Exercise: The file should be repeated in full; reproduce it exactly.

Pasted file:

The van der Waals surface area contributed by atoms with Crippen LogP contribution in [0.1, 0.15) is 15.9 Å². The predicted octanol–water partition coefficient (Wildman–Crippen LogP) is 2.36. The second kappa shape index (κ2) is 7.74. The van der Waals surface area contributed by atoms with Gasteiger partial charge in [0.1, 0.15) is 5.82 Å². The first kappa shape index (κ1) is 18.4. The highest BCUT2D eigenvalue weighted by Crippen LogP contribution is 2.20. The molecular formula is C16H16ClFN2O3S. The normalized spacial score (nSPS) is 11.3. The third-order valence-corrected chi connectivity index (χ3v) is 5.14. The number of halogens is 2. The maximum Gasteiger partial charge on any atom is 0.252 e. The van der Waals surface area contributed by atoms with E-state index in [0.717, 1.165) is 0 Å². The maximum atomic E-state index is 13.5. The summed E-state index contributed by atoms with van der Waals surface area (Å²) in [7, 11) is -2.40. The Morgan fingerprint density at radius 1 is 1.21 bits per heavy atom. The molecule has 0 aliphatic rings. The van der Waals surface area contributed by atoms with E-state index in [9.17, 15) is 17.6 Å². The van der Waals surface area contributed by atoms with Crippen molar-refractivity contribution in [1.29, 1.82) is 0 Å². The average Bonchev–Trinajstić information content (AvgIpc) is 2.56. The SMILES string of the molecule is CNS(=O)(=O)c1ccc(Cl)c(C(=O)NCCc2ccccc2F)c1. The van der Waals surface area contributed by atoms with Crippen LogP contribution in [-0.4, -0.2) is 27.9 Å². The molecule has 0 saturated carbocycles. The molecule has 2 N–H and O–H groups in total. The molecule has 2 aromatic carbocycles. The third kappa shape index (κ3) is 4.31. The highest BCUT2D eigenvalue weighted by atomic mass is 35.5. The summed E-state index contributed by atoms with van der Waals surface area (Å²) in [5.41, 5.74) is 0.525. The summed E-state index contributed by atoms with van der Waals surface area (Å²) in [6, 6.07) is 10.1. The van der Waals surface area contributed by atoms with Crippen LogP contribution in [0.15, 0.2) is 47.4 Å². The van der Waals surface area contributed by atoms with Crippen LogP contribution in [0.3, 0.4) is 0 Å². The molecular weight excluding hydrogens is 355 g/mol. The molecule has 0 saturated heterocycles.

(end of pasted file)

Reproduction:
The van der Waals surface area contributed by atoms with Crippen LogP contribution in [0.1, 0.15) is 15.9 Å². The predicted octanol–water partition coefficient (Wildman–Crippen LogP) is 2.36. The second kappa shape index (κ2) is 7.74. The van der Waals surface area contributed by atoms with Gasteiger partial charge in [0.1, 0.15) is 5.82 Å². The first kappa shape index (κ1) is 18.4. The highest BCUT2D eigenvalue weighted by Crippen LogP contribution is 2.20. The molecular formula is C16H16ClFN2O3S. The normalized spacial score (nSPS) is 11.3. The third-order valence-corrected chi connectivity index (χ3v) is 5.14. The number of halogens is 2. The maximum Gasteiger partial charge on any atom is 0.252 e. The van der Waals surface area contributed by atoms with E-state index in [0.717, 1.165) is 0 Å². The maximum atomic E-state index is 13.5. The summed E-state index contributed by atoms with van der Waals surface area (Å²) in [7, 11) is -2.40. The Morgan fingerprint density at radius 1 is 1.21 bits per heavy atom. The molecule has 0 aliphatic rings. The van der Waals surface area contributed by atoms with E-state index in [9.17, 15) is 17.6 Å². The van der Waals surface area contributed by atoms with Crippen molar-refractivity contribution in [1.29, 1.82) is 0 Å². The average Bonchev–Trinajstić information content (AvgIpc) is 2.56. The SMILES string of the molecule is CNS(=O)(=O)c1ccc(Cl)c(C(=O)NCCc2ccccc2F)c1. The van der Waals surface area contributed by atoms with Crippen LogP contribution in [-0.4, -0.2) is 27.9 Å². The molecule has 0 saturated carbocycles. The molecule has 2 N–H and O–H groups in total. The molecule has 2 aromatic carbocycles. The third kappa shape index (κ3) is 4.31. The highest BCUT2D eigenvalue weighted by atomic mass is 35.5. The summed E-state index contributed by atoms with van der Waals surface area (Å²) in [5.41, 5.74) is 0.525. The summed E-state index contributed by atoms with van der Waals surface area (Å²) in [6, 6.07) is 10.1. The van der Waals surface area contributed by atoms with Crippen LogP contribution in [0.15, 0.2) is 47.4 Å². The van der Waals surface area contributed by atoms with Crippen LogP contribution in [0.3, 0.4) is 0 Å². The molecular weight excluding hydrogens is 355 g/mol. The molecule has 0 saturated heterocycles.